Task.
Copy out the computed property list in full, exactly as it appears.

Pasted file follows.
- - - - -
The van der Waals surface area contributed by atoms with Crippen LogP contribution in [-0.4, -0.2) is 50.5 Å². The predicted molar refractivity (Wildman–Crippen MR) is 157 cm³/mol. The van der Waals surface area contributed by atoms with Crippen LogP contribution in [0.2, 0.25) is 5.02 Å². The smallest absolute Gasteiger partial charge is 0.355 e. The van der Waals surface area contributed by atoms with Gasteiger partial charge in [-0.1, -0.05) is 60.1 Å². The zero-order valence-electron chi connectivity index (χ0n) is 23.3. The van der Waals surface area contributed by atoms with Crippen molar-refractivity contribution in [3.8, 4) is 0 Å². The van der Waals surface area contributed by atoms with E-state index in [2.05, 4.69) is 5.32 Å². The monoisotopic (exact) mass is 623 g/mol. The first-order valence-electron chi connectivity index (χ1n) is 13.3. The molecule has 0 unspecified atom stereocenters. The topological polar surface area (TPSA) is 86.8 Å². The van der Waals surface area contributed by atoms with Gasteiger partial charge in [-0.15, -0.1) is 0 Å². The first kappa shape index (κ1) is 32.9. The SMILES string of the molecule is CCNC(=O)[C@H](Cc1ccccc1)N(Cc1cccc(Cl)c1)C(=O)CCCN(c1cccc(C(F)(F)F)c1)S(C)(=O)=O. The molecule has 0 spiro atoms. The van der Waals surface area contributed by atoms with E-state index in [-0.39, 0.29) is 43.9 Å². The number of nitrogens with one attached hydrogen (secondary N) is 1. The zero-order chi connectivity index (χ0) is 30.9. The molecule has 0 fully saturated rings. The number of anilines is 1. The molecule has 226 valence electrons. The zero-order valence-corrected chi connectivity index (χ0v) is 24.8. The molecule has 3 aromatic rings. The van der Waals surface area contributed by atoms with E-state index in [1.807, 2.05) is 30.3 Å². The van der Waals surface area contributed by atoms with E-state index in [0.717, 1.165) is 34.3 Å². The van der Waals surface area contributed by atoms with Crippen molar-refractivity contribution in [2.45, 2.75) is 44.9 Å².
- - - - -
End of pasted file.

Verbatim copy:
The van der Waals surface area contributed by atoms with Crippen LogP contribution in [-0.4, -0.2) is 50.5 Å². The predicted molar refractivity (Wildman–Crippen MR) is 157 cm³/mol. The van der Waals surface area contributed by atoms with Crippen LogP contribution in [0.2, 0.25) is 5.02 Å². The smallest absolute Gasteiger partial charge is 0.355 e. The van der Waals surface area contributed by atoms with Gasteiger partial charge in [-0.1, -0.05) is 60.1 Å². The zero-order valence-electron chi connectivity index (χ0n) is 23.3. The van der Waals surface area contributed by atoms with Crippen molar-refractivity contribution in [3.8, 4) is 0 Å². The van der Waals surface area contributed by atoms with E-state index in [2.05, 4.69) is 5.32 Å². The monoisotopic (exact) mass is 623 g/mol. The first-order valence-electron chi connectivity index (χ1n) is 13.3. The molecule has 0 unspecified atom stereocenters. The topological polar surface area (TPSA) is 86.8 Å². The van der Waals surface area contributed by atoms with Gasteiger partial charge in [-0.15, -0.1) is 0 Å². The first kappa shape index (κ1) is 32.9. The SMILES string of the molecule is CCNC(=O)[C@H](Cc1ccccc1)N(Cc1cccc(Cl)c1)C(=O)CCCN(c1cccc(C(F)(F)F)c1)S(C)(=O)=O. The molecule has 0 spiro atoms. The van der Waals surface area contributed by atoms with E-state index in [-0.39, 0.29) is 43.9 Å². The number of nitrogens with one attached hydrogen (secondary N) is 1. The zero-order chi connectivity index (χ0) is 30.9. The molecule has 0 fully saturated rings. The number of anilines is 1. The molecule has 226 valence electrons. The zero-order valence-corrected chi connectivity index (χ0v) is 24.8. The molecule has 3 aromatic rings. The van der Waals surface area contributed by atoms with E-state index in [1.807, 2.05) is 30.3 Å². The van der Waals surface area contributed by atoms with E-state index in [0.717, 1.165) is 34.3 Å². The van der Waals surface area contributed by atoms with Crippen molar-refractivity contribution in [2.45, 2.75) is 44.9 Å².